And you’d think that at least one of the organizations or individuals lined up to oppose the Michigan Sales Tax Increase for Transportation Amendment would have already snagged media buys for at least one well-produced television commercial. I’ll freely admit that I don’t spend much time in front of the boob tube these days, but I can’t seem to get through even one prime-time television show (regardless of channel) without seeing at least one Pro-1 30-second spot. The reason that bugs me (both the pro-1 ad campaign and the absence of an anti-1 ad campaign) has less to do with polling, and more to do with my understanding of voter behavior.
Do we really want a third term for a Vice Chair who appears to be more interested in pandering than in outreach?
Since early 2014, there have been ever-escalating smear attacks against our national committeeman, Dave Agema, that have been as predictable as the calendar, in that they’ve occurred, if my memory serves me correctly, during the runup to every national or state committee meeting last year, as well as during the weeks immediately preceding the “fall” state convention (and are now occurring concurrent to the weeks preceding the “spring” state convention four weeks from now). The pattern is also predictable, in that either Ken Braun or Dennis Lennox (occasionally Kathy Hoekstra just for the sake of variety) will get wind (via one of their trolls) of a social media post on Agema’s Facebook page, will then cherry-pick some alleged “money quote” from the source article (or an article buried up to three links deep from that source) and then report that “money quote” as though Agema originally said it . . . and never-you-mind that they can’t be bothered to accurately report what he actually said with regard to why he found something post-worthy. The next step, again ridiculously predictable, is that the three amigos will then use their press credentials to publish opinion pieces, which allegedly-more-credible reporters will then use as source material for front-page “news” stories, which the usual suspects will then use to fuel a smear campaign of manufactured outrage, which the party’s useful idiots and low-information voter bloc will dutifully echo as an ever-increasing crescendo of calls for Agema to step down “for the good of the party.”
Fully detailing this pattern and the miscreants perpetuating it – which I intend to do – is a topic for another day soon. My purpose in mentioning it here is to merely highlight the hypocrisy of selective outrage within the party leadership, specifically in regard to a certain vice chair whose own conduct has been perhaps more offensive than that of the national committeeman for whose resignation she has recently called.
Young man, the plain language of the law is the plain language of the law, even when it works against you.
Regulars on either this site or the old one likely are sure to recall the Michigan Dele-Gate Fiasco. The quick synopsis, for the Johnny-come-latelies, is that, on the final night of February in 2012, the MIGOP Credentials Committee (at that time consisting of Bobby Schostak, Sharon Wise, Saul Anuzis, Holly Hughes, Eric Doster, Bill Runco, and Mike Cox) had the high-tech equivalent of a middle-of-the-night, smoke-filled-back-room meeting, and decided, by a 4-2 vote – Hughes didn’t get word of the meeting until after its conclusion – that the published and promulgated delegate allocation rules would be overridden, ex post facto, for no other purpose than to preserve the narrative of a “favorite son” presidential primary win. The resultant grassroots backlash culminated in the Showdown In Motown, where the alleged chief engineer of the fiasco, one Saul Anuzis, was convincingly replaced with Dave Agema (to the ongoing agony of Michigan Republican Progressives).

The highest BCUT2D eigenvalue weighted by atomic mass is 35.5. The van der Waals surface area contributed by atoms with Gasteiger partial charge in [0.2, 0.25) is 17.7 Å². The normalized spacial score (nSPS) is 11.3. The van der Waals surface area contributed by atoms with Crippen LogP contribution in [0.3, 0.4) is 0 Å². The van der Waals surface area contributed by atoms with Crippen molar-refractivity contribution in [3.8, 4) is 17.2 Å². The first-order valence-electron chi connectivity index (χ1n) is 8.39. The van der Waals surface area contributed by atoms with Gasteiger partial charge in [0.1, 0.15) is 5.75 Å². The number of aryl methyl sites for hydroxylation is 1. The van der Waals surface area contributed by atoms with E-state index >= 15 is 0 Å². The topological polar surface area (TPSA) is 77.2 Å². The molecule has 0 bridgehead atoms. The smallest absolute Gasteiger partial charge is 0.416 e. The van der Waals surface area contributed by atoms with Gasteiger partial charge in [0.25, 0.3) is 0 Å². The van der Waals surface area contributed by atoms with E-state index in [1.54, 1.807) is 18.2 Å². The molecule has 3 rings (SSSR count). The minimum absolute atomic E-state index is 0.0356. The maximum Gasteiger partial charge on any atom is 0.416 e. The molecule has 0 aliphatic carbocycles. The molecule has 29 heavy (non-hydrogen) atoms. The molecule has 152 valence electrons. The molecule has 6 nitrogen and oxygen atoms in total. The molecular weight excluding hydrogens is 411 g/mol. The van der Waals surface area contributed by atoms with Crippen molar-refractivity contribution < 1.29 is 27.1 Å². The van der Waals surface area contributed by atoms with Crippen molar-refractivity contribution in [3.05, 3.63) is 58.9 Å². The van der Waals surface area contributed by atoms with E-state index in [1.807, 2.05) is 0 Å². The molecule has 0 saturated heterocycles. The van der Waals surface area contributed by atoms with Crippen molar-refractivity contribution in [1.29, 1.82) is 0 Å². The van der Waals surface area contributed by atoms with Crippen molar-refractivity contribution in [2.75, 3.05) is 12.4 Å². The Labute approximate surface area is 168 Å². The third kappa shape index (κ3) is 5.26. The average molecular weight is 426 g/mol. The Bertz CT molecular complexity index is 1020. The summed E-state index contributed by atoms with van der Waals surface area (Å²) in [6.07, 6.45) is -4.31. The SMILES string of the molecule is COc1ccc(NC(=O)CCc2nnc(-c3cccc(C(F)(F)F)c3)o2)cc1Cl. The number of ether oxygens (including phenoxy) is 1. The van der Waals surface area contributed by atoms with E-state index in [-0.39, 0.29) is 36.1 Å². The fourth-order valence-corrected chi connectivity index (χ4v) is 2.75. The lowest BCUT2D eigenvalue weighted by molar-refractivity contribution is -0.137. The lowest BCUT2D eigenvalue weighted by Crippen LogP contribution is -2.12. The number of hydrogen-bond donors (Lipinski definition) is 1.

However, with now mere days before the MIGOP Policy Committee meets to rule on the affidavits of candidacy for the various 2015 State Convention candidates, we see a similar scenario playing out . . . with at least one familiar player in the mix.
Is the handwriting on the wall for the tea party movement in Michigan?
The saying “the handwriting is on the wall” has as its source an incident in 539 BC, recorded for posterity in Daniel 5, in which King Belshazzar of Babylon is plainly told that he has been weighed in the divine balance and found wanting, that the days of both his kingdom and his life have been numbered and brought to an end, and that his empire will be divided between the Medes and Persians then advancing on the city. The concept survives in modern English idiomology to imply that circumstances are such for a person or organization that it is now clear that their ultimate failure is to be expected, or at best will be effectively impossible to avert.
Given the thorough pasting that the constitutionalist insurgency endured in Michigan last month, as a statewide aggregate, it wasn’t exactly a leap for reporters and pundits (likely working from a coordinated set of talking points courtesy of the Michigan Republican Party old guard) to insert dramatic prophecies of impending doom for the tea party movement into their headlines and opinion pieces. David’s missive and Jason’s observation notwithstanding, I don’t think it unreasonable to ask the question: Given the significant events of last August, let alone the past 5-1/2 years, is the tea party movement on the verge of becoming just another footnote in Michigan political history?
March 15th, 2016 appears to be the likely date of the Michigan Republican presidential primary in the next election. The Michigan Republican Party’s Policy Committee approved the date, which is the earliest a primary can be held without losing delegates to the Republican National Convention.
If a candidate wins over 50-percent of the statewide vote, he or she will be awarded all of Michigan’s delegates. If the winner has less than that threshold, the delegates will be split up based on the vote.
Which, initially, left me a bit at a loss for words. Apparently, someone was praying that this wasn’t going to get noticed. Of course, that raised the question of “why” . . . and a cursory review of the details provides us with a quite predictable answer.